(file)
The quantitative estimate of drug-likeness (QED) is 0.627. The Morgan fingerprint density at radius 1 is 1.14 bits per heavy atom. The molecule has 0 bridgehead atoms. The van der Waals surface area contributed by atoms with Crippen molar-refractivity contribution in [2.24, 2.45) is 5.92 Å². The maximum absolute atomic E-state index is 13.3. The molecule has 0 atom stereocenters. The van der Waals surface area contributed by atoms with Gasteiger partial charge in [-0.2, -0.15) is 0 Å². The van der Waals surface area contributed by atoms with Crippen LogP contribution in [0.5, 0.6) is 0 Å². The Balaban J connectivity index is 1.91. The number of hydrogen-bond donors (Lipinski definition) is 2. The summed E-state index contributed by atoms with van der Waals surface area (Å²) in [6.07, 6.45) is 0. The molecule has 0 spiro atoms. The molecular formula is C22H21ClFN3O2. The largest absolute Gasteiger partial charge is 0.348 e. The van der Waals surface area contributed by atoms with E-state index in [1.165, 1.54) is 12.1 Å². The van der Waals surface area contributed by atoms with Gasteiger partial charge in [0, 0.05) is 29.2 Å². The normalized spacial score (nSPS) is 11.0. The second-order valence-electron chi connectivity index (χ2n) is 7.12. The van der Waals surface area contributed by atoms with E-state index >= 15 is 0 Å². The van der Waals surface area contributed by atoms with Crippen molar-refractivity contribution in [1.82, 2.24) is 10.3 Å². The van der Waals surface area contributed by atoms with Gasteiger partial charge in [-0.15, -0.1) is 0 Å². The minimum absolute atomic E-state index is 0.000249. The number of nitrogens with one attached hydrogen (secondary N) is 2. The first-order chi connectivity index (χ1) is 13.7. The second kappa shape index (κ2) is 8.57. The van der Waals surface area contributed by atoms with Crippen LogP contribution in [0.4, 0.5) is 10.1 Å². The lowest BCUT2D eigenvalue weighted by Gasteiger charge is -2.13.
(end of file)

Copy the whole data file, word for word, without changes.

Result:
The quantitative estimate of drug-likeness (QED) is 0.627. The Morgan fingerprint density at radius 1 is 1.14 bits per heavy atom. The molecule has 0 bridgehead atoms. The van der Waals surface area contributed by atoms with Crippen molar-refractivity contribution in [2.24, 2.45) is 5.92 Å². The maximum absolute atomic E-state index is 13.3. The molecule has 0 atom stereocenters. The van der Waals surface area contributed by atoms with Gasteiger partial charge in [-0.2, -0.15) is 0 Å². The van der Waals surface area contributed by atoms with Crippen LogP contribution in [0.5, 0.6) is 0 Å². The Balaban J connectivity index is 1.91. The number of hydrogen-bond donors (Lipinski definition) is 2. The summed E-state index contributed by atoms with van der Waals surface area (Å²) in [6.07, 6.45) is 0. The molecule has 0 spiro atoms. The molecular formula is C22H21ClFN3O2. The largest absolute Gasteiger partial charge is 0.348 e. The van der Waals surface area contributed by atoms with E-state index in [1.165, 1.54) is 12.1 Å². The van der Waals surface area contributed by atoms with Gasteiger partial charge in [0, 0.05) is 29.2 Å². The normalized spacial score (nSPS) is 11.0. The second-order valence-electron chi connectivity index (χ2n) is 7.12. The van der Waals surface area contributed by atoms with E-state index >= 15 is 0 Å². The van der Waals surface area contributed by atoms with Crippen molar-refractivity contribution in [1.82, 2.24) is 10.3 Å². The van der Waals surface area contributed by atoms with Gasteiger partial charge in [-0.15, -0.1) is 0 Å². The minimum absolute atomic E-state index is 0.000249. The number of nitrogens with one attached hydrogen (secondary N) is 2. The first-order chi connectivity index (χ1) is 13.7. The second kappa shape index (κ2) is 8.57. The van der Waals surface area contributed by atoms with Crippen LogP contribution in [0.4, 0.5) is 10.1 Å². The lowest BCUT2D eigenvalue weighted by Gasteiger charge is -2.13.